The Hollywood version of NaVorro Bowman’s comeback would end with him playing in the NFC championship, the game in which he was injured.
That won’t be the case for the inside linebacker and the four-win 49ers, but the alternate ending isn’t too shabby.
Two years after preparing for surgery to repair tears in both the ACL and MCL of his left knee, Bowman will be in Honolulu preparing to play in the Pro Bowl. He’s been voted there twice before. But he missed the 2013 game because the 49ers were heading to the Super Bowl. He missed the next year’s game because of the knee injury.
He said he wouldn’t miss this upcoming gathering and that he looks forward to bringing his family.
Sign Up and Save
Get six months of free digital access to The Sacramento Bee
“Just remembering their faces and how they felt when the injury happened ... they’ve been there since Day One, and they really stressed how happy they were for me,” Bowman said Wednesday.
As he has all season, Bowman acknowledged he still hasn’t attained his pre-injury form. But his 135 tackles is one fewer than league leader D’Qwell Jackson of the Colts and is 51 more than the team’s second-leading tackler, linebacker Michael Wilhoite.
An even more impressive figure for Bowman may be 959, the number of defensive snaps he’s logged this season. Only safety Eric Reid has more for San Francisco, and Bowman has started every game after sitting out the 2014 season.
Bowman led all 49ers tacklers in last Sunday’s loss to the Bengals with 12 stops. He’s finished games with double-digit tackles at various points this season, but the Bengals game was a bit different, he said, because he was putting his body in situations – twisting, turning, getting his body low to the ground – that he wasn’t confident enough to try earlier in the year.
Bowman was perhaps the best inside linebacker in the NFL in 2013 and was having an excellent outing in the championship game in Seattle before he was hurt. His forté always had been his speed and ability to chase down shifty runners in space.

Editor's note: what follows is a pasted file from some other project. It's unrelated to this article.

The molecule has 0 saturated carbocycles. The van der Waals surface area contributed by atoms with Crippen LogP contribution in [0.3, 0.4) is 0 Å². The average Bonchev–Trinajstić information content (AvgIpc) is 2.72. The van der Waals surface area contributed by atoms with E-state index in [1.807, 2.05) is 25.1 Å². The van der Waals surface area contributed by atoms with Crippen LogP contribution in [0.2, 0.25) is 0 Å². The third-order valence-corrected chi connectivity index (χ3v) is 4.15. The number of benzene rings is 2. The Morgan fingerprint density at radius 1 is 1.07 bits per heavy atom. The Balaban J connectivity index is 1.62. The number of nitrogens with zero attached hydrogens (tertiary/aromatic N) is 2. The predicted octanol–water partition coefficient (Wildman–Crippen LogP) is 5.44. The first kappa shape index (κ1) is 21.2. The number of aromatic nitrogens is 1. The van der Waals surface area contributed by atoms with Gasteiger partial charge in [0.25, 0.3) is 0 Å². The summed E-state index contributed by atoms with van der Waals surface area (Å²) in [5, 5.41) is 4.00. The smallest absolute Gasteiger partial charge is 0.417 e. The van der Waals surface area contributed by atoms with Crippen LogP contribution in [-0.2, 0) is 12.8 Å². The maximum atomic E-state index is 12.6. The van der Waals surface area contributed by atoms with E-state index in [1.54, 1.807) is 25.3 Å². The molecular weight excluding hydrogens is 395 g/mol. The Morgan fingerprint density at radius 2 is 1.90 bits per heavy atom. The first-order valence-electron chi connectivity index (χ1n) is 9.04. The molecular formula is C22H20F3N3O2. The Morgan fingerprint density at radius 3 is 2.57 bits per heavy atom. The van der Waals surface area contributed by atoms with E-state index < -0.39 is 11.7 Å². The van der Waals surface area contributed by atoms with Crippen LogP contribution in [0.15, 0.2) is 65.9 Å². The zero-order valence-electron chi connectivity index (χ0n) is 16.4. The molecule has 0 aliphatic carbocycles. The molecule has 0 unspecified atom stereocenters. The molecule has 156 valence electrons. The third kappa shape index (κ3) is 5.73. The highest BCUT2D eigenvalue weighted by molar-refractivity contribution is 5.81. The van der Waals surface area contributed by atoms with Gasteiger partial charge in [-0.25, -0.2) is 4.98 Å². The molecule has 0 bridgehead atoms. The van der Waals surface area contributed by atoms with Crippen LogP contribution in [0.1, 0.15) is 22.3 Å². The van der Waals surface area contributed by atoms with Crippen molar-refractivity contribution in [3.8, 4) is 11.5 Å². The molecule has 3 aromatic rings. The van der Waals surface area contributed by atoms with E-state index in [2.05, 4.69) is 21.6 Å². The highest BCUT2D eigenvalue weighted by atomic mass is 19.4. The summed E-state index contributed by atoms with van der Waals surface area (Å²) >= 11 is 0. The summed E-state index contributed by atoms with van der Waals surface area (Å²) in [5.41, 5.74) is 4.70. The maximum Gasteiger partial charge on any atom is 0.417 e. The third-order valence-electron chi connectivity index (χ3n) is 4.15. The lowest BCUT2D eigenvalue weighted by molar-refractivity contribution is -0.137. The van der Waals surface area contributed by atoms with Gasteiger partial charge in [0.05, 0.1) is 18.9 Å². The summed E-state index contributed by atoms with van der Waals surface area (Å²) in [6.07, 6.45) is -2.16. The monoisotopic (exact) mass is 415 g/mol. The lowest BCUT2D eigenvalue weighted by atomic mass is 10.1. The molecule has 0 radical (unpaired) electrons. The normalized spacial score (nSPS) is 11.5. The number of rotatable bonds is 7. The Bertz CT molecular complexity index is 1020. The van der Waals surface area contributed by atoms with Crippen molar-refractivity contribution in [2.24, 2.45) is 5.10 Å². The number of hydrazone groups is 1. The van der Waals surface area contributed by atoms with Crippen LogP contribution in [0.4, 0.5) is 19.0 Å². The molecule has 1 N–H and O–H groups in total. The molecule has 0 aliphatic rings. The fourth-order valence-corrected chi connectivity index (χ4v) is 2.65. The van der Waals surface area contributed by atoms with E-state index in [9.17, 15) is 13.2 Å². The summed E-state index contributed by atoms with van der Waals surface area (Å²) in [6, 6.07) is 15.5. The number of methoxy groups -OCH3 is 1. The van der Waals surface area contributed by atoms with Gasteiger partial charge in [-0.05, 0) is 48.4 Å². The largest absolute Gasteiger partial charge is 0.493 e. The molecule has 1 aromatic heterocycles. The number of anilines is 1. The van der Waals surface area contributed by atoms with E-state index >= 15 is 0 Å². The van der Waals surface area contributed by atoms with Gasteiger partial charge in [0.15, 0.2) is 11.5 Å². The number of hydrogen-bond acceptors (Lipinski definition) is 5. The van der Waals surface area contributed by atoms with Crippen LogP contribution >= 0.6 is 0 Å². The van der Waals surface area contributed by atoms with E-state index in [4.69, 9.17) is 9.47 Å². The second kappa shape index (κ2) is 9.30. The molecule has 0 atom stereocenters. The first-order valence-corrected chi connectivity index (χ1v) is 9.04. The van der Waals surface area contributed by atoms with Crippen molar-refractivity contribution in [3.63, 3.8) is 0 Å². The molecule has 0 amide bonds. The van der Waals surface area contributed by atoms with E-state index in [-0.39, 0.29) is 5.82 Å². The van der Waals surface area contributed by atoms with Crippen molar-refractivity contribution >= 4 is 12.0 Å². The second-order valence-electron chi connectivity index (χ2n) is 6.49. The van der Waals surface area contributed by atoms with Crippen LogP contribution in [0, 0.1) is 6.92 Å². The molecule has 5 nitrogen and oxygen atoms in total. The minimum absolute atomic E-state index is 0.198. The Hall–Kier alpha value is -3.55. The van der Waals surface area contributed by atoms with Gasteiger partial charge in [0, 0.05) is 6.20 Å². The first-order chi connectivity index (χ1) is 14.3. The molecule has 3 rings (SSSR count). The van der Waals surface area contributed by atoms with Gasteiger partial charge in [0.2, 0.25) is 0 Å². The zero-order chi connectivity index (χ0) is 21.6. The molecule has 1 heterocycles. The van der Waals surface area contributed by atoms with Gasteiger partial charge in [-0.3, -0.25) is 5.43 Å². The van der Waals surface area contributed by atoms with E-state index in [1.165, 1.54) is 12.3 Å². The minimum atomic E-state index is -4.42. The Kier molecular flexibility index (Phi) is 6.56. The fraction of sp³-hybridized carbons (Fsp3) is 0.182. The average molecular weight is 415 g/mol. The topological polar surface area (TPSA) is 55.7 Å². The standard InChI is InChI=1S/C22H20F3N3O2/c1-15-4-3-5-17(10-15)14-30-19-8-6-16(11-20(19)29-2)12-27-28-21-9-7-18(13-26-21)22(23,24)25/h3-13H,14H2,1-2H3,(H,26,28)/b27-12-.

Defensive coordinator Eric Mangini said he saw that ability against Cincinnati, particularly on two plays he made in the open field against running back Giovani Bernard.
“That fluidness has continued to improve,” Mangini said. “Neither of those plays were easily made, and both I thought were an indication of his development and dealing with the injury.”
Bowman said that older players – those who know the toil he put in while rehabilitating last year – sometimes approach him before and after games and acknowledge his perseverance. The young players? He said that when training camp began, some of the incoming 49ers didn’t know he had been injured.
“So that was a good sign also, just as far as the way I was moving,” Bowman said.
Bowman said the fact that he was voted to the Pro Bowl while not at the top of his game will serve as a lesson to those same young players who now surround him in the 49ers defense. All but one 49ers defensive starter, Ahmad Brooks, is younger than Bowman, who will turn 28 in May.
“It’s not all about the athletic ability,” he said. “I try to relate that to the guys that are coming up, trying to accomplish things like (a Pro Bowl invitation). You really need to get the coach’s mindset inside of your game, and that’s the level that I think I improved on while I was sitting out of the game.”